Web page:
Hearty and Wholesome

Tasty traditions for grains and legumes

Jeff Amberg, food styled by Susan Fuller Slack

Cutting down on red meat? Trying to manage your Type 2 diabetes and prevent heart disease? The acclaimed Mediterranean Diet features such plant-based foods as whole grains and legumes, important sources of vitamins, minerals, and protein and numerous health benefits.

Some grains come from cereal grasses, such as wheat and barley. Other grain sources come from plants that are not grasses at all, such as buckwheat, amaranth, and quinoa. The foundation of most ancient cooking was based on grains. At first, they were simply roasted and eaten. Later, their flavor and digestibility improved when man cooked them in water to produce a type of gruel. Domesticated wheat was grown abundantly in the Tigris-Euphrates Valley. Barley was domesticated for human consumption about 6000 B.C.

Many thriving cultures base their entire existence upon grain production. Wheat has been grown in the Middle East for thousands of years. Whole wheat berries are cooked and eaten or parched and processed into a type of cracked wheat called bulgur.

Since China’s early history, the centerpiece of a meal has been a bowl of rice, and the rhythms of daily life in Japan have also long revolved around the planting and harvesting of rice. Rice is also a staple food in Korea, but barley and millet are often added to the rice pot.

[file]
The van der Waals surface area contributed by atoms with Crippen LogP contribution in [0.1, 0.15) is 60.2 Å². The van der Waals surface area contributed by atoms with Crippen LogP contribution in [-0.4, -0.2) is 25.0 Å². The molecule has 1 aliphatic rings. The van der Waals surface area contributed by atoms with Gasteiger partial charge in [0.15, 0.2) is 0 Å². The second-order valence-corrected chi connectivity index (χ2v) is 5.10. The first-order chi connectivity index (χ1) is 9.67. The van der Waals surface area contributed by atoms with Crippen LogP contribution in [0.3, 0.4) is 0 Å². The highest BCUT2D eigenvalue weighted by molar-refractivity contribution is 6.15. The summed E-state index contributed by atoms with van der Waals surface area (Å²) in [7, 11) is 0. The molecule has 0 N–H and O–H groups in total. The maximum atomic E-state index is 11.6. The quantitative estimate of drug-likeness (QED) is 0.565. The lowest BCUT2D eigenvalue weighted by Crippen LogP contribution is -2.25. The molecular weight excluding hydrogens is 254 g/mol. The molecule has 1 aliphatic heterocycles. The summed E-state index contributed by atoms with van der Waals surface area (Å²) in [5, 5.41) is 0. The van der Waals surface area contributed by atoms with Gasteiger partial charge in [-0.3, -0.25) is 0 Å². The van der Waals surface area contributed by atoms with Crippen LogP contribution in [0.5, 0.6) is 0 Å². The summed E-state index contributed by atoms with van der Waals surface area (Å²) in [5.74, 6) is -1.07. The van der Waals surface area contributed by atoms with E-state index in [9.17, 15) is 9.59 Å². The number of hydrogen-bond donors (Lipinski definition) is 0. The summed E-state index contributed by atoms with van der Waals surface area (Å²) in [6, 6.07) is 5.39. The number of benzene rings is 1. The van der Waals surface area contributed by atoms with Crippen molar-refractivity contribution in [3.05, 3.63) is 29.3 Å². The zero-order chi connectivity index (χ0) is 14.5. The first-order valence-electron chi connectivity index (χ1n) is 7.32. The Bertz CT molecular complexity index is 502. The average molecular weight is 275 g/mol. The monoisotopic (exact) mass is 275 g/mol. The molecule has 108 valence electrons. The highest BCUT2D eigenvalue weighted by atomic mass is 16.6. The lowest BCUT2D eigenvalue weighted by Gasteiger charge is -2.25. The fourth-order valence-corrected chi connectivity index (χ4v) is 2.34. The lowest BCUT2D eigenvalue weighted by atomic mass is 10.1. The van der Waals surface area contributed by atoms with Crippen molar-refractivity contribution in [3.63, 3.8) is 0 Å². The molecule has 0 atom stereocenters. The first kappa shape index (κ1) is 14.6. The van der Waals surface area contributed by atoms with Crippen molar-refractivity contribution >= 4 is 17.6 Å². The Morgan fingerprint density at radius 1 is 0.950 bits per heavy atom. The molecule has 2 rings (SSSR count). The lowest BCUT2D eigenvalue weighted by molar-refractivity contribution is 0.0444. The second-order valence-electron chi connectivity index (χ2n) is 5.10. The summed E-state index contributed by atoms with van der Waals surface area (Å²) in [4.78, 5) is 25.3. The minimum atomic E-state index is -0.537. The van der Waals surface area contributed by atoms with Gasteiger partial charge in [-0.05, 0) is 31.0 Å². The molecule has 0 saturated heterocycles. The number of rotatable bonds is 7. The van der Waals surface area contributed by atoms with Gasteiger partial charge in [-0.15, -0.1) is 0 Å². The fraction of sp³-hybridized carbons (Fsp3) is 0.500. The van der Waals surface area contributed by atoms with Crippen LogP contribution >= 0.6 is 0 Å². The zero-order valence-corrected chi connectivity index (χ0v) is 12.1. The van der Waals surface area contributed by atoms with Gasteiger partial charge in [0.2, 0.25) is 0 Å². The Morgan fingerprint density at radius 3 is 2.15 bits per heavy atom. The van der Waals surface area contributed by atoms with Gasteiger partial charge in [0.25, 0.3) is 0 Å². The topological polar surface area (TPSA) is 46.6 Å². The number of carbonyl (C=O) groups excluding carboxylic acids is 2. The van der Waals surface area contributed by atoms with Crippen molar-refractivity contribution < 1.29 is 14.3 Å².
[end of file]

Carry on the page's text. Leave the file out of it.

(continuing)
Rice farming in America began in South Carolina around the 1680s with seeds planted as a market crop in the Carolina Lowcountry near Charlestowne. “Golden Seed Rice” (Carolina Gold) was highly esteemed and the catalyst for the “Carolina Rice Kitchen” and all of its heirloom ingredients.

The “new grains” amaranth, quinoa, kamut, millet, spelt, and farro have actually been around for millenniums. From the Fertile Crescent, whole grain farro, a wheat grain that is popular in Italy, looks a little like barley when cooked. Whole grain farro requires overnight soaking, but the semi-pearled variety (with some fiber) cooks faster.

Quinoa and amaranth, native to Mexico and the mountains of South America, are regarded as super grains, although both are actually nutritious seeds. They have high amounts of the eight amino acids that form a complete protein, including lysine, which is usually deficient in grains.

In many countries, grains are the heart of most meals, and their religions honor a goddess of the grain. Check in local specialty markets, gourmet shops, and even your favorite supermarkets to discover less familiar grains (and flours) that our international friends have been eating for centuries. In the interest of good health, include them on your pantry shelves beside our old favorites.

The word “legume” is derived from the Latin legume, which means “seeds harvested in pods.” The edible seeds of legumes are called “pulse” from the Latin puls or “pottage.”

These two terms are often used interchangeably. Dry lentils, garbanzo beans or chickpeas, beans, and peas are in the legume family, but they are called pulses because their dried seeds are edible. An important source of nutrition for people around the world, pulses are cheap, nutrient dense, and can be grown sustainably in many types of climates.

Dried beans are usually oval or kidney shaped, most commonly red and white. Red beans include kidney beans, red beans, cranberry beans, pinto beans, pink beans, Anasazi beans, adzuki beans, and black beans. White beans include navy beans, pea beans, lima beans, great northern and cannellini (white kidney beans). Beans are generally interchangeable in recipes. They are high in vitamins, minerals, fiber, and protein, so smaller amounts of meat can be eaten.